Great piece on House of Cards over at City Journal by Andrew Klavan.
It’s a great show, but does stretch credulity:
I have no trouble believing that a Democratic congressman would push a reporter in front of a train, but the idea that anyone in the press would try to expose him for it is flat-out ridiculous. After all, Barack Obama has been pushing reporters under the bus for six years and nobody’s said a word. Ah, well. If the show gives leftist politicos nightmares about being held accountable for their actions by American journalists, they can simply keep repeating, “It’s only a movie, it’s only a movie.”
On using one real-life political reference that was honest to Republicans before reverting to form:
(T)he Tea Party is used as shorthand for political intransigence rather than, say, constitutional integrity… Democrats seek serious entitlement reform, but Republicans are reluctant to go along. Really? Democrats circumvent teachers’ unions to reform education. Dream on!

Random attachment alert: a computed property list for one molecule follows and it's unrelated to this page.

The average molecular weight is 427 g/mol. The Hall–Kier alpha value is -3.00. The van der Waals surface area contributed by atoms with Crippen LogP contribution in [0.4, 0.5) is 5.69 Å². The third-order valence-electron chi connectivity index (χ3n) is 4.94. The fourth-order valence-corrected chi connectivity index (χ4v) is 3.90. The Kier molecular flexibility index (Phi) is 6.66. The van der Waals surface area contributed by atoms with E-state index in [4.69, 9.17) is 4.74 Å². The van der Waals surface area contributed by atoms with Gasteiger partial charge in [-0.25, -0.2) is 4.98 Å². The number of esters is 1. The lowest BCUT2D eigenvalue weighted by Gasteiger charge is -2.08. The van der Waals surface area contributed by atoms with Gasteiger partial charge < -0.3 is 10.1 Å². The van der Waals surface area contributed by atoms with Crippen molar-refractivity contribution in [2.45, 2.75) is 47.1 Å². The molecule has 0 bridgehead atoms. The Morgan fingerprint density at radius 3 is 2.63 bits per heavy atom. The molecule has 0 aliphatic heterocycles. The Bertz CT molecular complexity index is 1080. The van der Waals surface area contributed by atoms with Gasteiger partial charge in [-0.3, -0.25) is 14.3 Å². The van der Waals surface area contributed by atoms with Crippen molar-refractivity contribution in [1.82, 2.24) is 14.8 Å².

The money graf:
This is devastating to left-wing philosophy, because the central flaw of leftism is not its ceaseless cynicism about business, individualism, religion, or the common man—it’s that its cynicism evaporates into unicorn-and-rainbow stupidity when it comes to government. Insurance companies are too greedy to handle health care, but not the government. Individuals are too reckless to own guns, but not the government. Religion is too corrupt to preach morals, but not the government. The people are too foolish to know their own good, but not our old friend Uncle Government. It’s no wonder some conservatives think leftists are all evil tyrants. It’s easier than believing they could really be such knuckleheads.
America’s Founders did not put check-and-balance brakes on government because they idealized the people. They knew the people all too well. But they also knew that it is in government that power tends to coalesce; that it is in power that men and women become most corrupt and abusive; and that it is corruption and abuse that eat relentlessly into the walls and rafters of the cathedral of liberty, until the entire structure collapses like . . . a house of cards.